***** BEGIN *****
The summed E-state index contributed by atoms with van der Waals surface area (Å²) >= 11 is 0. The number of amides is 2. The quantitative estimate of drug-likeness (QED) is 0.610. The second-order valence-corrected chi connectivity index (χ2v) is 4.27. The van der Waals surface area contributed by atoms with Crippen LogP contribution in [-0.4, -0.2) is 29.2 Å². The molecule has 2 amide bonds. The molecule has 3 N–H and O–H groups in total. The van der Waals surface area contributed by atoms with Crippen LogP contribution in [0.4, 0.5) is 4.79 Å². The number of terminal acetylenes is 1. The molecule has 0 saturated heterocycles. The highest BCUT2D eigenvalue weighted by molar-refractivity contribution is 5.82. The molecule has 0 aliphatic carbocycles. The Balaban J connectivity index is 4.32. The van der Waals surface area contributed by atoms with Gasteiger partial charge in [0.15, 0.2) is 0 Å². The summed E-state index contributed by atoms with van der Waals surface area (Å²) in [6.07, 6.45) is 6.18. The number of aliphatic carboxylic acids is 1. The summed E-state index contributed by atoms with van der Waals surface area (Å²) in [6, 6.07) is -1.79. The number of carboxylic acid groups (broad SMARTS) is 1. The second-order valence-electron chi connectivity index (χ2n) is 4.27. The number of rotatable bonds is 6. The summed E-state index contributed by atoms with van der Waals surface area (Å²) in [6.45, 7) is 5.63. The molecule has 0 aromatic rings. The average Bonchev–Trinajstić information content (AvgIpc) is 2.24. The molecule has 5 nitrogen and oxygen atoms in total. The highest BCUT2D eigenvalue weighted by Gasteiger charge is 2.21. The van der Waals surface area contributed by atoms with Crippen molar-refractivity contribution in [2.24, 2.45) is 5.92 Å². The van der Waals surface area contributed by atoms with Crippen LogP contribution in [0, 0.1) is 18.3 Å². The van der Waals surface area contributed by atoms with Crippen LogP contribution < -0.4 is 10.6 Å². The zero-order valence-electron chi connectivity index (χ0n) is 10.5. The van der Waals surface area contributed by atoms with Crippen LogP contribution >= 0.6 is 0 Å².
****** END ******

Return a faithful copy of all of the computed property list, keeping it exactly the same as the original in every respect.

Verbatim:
The summed E-state index contributed by atoms with van der Waals surface area (Å²) >= 11 is 0. The number of amides is 2. The quantitative estimate of drug-likeness (QED) is 0.610. The second-order valence-corrected chi connectivity index (χ2v) is 4.27. The van der Waals surface area contributed by atoms with Crippen LogP contribution in [-0.4, -0.2) is 29.2 Å². The molecule has 2 amide bonds. The molecule has 3 N–H and O–H groups in total. The van der Waals surface area contributed by atoms with Crippen LogP contribution in [0.4, 0.5) is 4.79 Å². The number of terminal acetylenes is 1. The molecule has 0 saturated heterocycles. The highest BCUT2D eigenvalue weighted by molar-refractivity contribution is 5.82. The molecule has 0 aliphatic carbocycles. The Balaban J connectivity index is 4.32. The van der Waals surface area contributed by atoms with Gasteiger partial charge in [0.15, 0.2) is 0 Å². The summed E-state index contributed by atoms with van der Waals surface area (Å²) in [6.07, 6.45) is 6.18. The number of aliphatic carboxylic acids is 1. The summed E-state index contributed by atoms with van der Waals surface area (Å²) in [6, 6.07) is -1.79. The number of carboxylic acid groups (broad SMARTS) is 1. The second-order valence-electron chi connectivity index (χ2n) is 4.27. The number of rotatable bonds is 6. The summed E-state index contributed by atoms with van der Waals surface area (Å²) in [6.45, 7) is 5.63. The molecule has 0 aromatic rings. The average Bonchev–Trinajstić information content (AvgIpc) is 2.24. The molecule has 5 nitrogen and oxygen atoms in total. The highest BCUT2D eigenvalue weighted by Gasteiger charge is 2.21. The van der Waals surface area contributed by atoms with Crippen molar-refractivity contribution in [2.24, 2.45) is 5.92 Å². The van der Waals surface area contributed by atoms with Crippen LogP contribution in [0, 0.1) is 18.3 Å². The van der Waals surface area contributed by atoms with Crippen LogP contribution < -0.4 is 10.6 Å². The zero-order valence-electron chi connectivity index (χ0n) is 10.5. The van der Waals surface area contributed by atoms with Crippen LogP contribution >= 0.6 is 0 Å².